Summer is here – but how can you avoid a neighbourhood dispute?

PUBLISHED: 16:48 16 August 2019

Disputes over noise, barbecues and fences can all contribute to neighbourhood disputes, says Sian Carell. Picture: Getty Images

Disputes over noise, barbecues and fences can all contribute to neighbourhood disputes, says Sian Carell. Picture: Getty Images


As we all make the most of the warmer weather, Sian Carrel from Spire Solicitors reaveals her top tips for easing neighbourhood tensions.

With summer here, many homeowners will be busy maintaining their gardens and enjoying some outdoor living. However, unless you live in rural isolation, summers can often lead to an increase in neighbour complaints. To maintain a summer of tranquillity, here is what to consider:

 Noise: noise is normally thought of as unwanted sound, whether it's too loud or just happens at the wrong time.

This can include playing loud music, DIY projects, alarm systems and incessant dog barking. If you are concerned about noise coming from a neighbour's home, it is important to try and approach them as soon as possible - many problems can be dealt with in a friendly way, without the need for further action.

But if talking doesn't work, you will need to make a complaint to your local authority. Under the provisions of the Noise Act 1996 and other associated legislation, your local authority has a mandatory obligation to deal with any noise deemed a nuisance.

 Barbeques: If your neighbour's barbeque creates issues with drifting smoke, try and speak with them to see if they can position their barbeque away from the boundary or move it to the end of their garden.

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If they disregard your complaints, have a look at your title deeds to see whether there are any restrictions on barbecuing. If you are still unable to resolve the problem amicably, you may need to raise the issue with your local environmental health officer at the council. They will be able to investigate complaints about smoke from residential premises that cause a statutory nuisance.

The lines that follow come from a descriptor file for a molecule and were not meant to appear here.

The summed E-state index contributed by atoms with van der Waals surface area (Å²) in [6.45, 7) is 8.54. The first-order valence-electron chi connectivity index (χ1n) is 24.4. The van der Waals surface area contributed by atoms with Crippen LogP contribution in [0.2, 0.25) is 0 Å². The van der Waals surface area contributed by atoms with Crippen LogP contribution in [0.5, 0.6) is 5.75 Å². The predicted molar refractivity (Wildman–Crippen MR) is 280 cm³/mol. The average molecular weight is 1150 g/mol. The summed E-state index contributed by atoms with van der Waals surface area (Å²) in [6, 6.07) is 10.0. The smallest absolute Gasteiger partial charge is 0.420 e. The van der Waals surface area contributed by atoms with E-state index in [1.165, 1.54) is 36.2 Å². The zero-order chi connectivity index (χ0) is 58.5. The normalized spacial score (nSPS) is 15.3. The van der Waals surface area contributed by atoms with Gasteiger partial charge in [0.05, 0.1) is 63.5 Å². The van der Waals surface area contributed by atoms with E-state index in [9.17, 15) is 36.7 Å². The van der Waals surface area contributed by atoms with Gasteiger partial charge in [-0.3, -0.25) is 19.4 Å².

 Fences: If you live in a built-up area, it is highly likely that the boundaries of your garden are shared with one or more of your neighbours. Unless they are dealt with carefully, small problems relating to hedges, fences and walls can cause a breakdown in relations between neighbours.

Knowing your rights and responsibilities can help to prevent a problem from turning into a disruptive and expensive legal issue. If you are looking to paint or repair a fence, it is best to speak with your neighbour first to check they are happy with any alterations. If you are in any doubt, check the deeds of your house first for any clarification of boundary lines.

 Hedges, plants and boundary lines: Generally a hedge that separates two gardens will grow along the boundary of both properties, so it's the responsibility of both neighbours to keep it trimmed.

However, if a hedge belongs to one neighbour and it is growing in to next door's garden, the next door neighbour is entitled to invite them round and give it a trim. The neighbour is also entitled to trim the hedge themselves but must return any trimmings to the owner, unless otherwise agreed.

This is also the same for overhanging trees or branches. If a neighbour refuses to allow access to their garden, it is possible to apply for access under the Access to Neighbouring Land Act 1992 and apply for a court order which will give access for the given work.

Please contact Spire Solicitors LLP on 01603 677077 for all your legal needs.

This column is sponsored by Spire Solicitors.

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